Establishing a Conservation Easement
Conservation Easements are agreements between a land owner and the Conservancy to preserve specifically identified conservation values. Easements are not open to the public unless the land owner grants permission. We do not show the locations of our conservation easements other than in a general context because they are not open to the public.
You can establish a conservation easement on all or part of your land. A conservation easement is a voluntary legal agreement between a landowner and a land trust, or conservancy, which contains permanent restrictions on the use or development of land in order to protect clearly defined conservation values, such as wildlife habitat, scenic or open space, prime farmland or historical significance. It limits but does not necessarily prohibit all development. For example, there may be a provision for some future land splits to allow home sites for family members.
There may be tax benefits. Donation or sale of an easement at less than fair market value to a qualified conservancy may be treated as a charitable gift of the development rights, and may be deductible on the landowner’s federal income tax return. There may also be estate tax benefits or property tax benefits based on the reduction in the value of the land as a result of the permanent restriction on future development.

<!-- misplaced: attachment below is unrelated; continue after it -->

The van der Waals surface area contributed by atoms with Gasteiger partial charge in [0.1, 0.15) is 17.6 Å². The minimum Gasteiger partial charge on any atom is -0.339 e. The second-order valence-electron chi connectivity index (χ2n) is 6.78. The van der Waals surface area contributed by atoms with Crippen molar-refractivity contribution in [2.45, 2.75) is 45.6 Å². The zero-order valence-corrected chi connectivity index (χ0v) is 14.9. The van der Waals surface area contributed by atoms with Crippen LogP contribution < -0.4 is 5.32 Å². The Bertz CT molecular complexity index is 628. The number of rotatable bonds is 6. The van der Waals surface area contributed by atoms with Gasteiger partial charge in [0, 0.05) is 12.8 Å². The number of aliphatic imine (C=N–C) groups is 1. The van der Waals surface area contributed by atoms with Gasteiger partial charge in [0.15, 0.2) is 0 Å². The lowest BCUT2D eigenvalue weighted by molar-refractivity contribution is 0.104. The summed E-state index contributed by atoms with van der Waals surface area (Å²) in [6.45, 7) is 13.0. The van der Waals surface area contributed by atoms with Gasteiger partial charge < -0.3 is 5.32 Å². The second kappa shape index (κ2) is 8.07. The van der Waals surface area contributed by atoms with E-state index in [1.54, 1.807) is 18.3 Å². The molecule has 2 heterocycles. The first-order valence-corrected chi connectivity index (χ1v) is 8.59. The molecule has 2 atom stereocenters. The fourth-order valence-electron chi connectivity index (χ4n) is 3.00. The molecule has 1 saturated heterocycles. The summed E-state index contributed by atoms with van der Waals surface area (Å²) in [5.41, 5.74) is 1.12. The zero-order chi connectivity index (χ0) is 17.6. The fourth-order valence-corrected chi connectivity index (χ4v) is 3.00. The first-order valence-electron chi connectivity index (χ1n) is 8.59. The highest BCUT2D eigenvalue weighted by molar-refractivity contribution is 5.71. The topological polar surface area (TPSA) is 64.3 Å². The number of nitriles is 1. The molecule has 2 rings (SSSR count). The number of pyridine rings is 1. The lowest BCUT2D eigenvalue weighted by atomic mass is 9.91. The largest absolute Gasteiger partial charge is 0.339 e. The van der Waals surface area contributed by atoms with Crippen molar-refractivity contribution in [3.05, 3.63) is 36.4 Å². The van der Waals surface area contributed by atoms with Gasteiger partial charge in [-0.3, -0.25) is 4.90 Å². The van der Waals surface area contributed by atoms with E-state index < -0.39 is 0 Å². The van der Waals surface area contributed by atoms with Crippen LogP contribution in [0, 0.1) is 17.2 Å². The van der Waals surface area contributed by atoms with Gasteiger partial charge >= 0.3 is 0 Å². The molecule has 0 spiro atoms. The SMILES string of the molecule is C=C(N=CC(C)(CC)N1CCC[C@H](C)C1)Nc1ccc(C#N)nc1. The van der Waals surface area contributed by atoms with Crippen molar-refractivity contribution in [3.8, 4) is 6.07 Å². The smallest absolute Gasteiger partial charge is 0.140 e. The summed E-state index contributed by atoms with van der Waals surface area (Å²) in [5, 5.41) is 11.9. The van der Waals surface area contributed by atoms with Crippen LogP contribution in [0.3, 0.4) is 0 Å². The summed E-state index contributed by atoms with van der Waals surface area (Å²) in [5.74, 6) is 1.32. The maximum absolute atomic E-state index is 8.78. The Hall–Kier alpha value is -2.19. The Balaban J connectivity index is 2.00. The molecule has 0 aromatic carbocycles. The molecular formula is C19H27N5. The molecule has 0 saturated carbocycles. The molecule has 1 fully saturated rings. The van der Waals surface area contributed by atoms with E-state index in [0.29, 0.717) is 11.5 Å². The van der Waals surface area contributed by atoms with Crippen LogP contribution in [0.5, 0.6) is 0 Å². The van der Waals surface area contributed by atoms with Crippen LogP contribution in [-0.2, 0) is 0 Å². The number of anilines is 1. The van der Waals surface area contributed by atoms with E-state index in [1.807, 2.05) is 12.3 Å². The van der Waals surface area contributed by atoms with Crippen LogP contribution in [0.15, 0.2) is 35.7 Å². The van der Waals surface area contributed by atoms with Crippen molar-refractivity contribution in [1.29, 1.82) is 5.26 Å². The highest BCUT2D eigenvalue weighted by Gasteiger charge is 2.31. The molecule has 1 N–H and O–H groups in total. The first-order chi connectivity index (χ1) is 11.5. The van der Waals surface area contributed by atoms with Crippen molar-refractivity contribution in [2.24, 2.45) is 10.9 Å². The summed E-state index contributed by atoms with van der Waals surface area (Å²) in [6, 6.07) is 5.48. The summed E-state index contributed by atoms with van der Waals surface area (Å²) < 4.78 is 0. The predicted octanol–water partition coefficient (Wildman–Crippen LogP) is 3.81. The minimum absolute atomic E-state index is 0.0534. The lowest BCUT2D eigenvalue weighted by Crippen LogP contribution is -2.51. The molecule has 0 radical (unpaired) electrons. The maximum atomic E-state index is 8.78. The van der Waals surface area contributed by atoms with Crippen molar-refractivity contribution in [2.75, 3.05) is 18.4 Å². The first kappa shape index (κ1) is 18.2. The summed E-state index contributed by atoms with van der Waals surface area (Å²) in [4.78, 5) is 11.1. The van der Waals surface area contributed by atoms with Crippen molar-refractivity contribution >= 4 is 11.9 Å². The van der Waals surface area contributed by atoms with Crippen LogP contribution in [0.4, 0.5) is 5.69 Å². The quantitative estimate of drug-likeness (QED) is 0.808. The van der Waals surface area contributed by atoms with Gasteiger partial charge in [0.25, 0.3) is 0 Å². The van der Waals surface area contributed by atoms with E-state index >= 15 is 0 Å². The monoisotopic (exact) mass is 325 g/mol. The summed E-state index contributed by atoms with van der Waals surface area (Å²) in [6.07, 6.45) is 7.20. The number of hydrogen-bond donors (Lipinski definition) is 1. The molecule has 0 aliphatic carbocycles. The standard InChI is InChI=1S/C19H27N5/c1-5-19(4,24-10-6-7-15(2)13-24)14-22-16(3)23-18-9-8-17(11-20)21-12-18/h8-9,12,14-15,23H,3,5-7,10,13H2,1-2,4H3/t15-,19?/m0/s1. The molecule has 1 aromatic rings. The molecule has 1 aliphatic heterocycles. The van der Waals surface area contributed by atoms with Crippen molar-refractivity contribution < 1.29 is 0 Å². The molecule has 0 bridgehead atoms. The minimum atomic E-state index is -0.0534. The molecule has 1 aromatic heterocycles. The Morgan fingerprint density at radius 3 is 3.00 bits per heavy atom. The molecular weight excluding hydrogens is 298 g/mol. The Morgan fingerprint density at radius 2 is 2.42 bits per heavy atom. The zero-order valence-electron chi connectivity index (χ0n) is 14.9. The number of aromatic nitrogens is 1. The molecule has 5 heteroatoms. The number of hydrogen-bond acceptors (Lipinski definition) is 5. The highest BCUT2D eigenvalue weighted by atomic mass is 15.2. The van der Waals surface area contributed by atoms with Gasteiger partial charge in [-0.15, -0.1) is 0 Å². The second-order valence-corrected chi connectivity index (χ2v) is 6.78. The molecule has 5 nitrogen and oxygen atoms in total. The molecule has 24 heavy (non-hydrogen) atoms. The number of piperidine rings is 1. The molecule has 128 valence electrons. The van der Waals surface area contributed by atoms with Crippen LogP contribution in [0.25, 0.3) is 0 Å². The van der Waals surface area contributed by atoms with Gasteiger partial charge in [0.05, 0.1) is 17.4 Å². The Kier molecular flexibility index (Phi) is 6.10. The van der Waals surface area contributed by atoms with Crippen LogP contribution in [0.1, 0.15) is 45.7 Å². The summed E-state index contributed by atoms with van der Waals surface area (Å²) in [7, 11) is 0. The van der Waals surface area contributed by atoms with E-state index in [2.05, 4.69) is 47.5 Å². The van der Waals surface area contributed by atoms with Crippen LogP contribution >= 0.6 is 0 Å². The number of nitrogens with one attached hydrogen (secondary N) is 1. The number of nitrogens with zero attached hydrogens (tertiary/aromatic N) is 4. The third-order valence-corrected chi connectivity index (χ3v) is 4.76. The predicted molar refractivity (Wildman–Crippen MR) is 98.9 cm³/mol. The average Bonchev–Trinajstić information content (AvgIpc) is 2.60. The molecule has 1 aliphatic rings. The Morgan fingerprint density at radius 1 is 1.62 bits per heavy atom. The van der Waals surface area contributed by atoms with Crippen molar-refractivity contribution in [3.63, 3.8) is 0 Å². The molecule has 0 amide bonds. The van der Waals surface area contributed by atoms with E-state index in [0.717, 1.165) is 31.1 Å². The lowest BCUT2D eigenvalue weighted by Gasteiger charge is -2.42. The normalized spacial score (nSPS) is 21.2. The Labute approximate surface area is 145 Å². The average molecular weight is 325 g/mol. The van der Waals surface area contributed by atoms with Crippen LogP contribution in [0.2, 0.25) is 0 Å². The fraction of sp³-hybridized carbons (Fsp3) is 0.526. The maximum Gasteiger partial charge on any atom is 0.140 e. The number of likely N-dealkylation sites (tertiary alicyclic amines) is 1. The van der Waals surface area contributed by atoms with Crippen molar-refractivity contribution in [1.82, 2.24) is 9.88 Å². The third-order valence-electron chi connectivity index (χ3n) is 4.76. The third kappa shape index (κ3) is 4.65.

A conservation easement “runs with the land.” It is not eliminated by a change in ownership. It is filed with the Register of Deeds and its existence will show up any time a title company, lender or individual does a title search of the property. Along with this permanence comes a responsibility for the conservancy, the easement holder, to monitor the land to ensure the terms are being met, and to protect against any violations. This creates a burden on the conservancy to ensure the time and expense to conduct the monitoring and the funds required to defend the easement in any necessary court action are permanently available, but this is both our promise to the grantor and our legal responsibility as the grantee.
It is also important to know what a conservation easement does not do. It does not, by its nature, allow public access. The landowner still controls who does and does not have access to his/her land. It does not prevent the transfer of ownership. A landowner can sell or lease the land if he wishes, but the terms of the easement remain in effect. Finally, an easement does not restrict any property rights that don’t negatively impact the conservation values of the easement. For example, a landowner can lease hunting rights or farming rights or otherwise continue to do whatever he/she wishes on the land, subject to the terms of the easement.
See our Frequently Asked Questions (FAQ’s) page for details.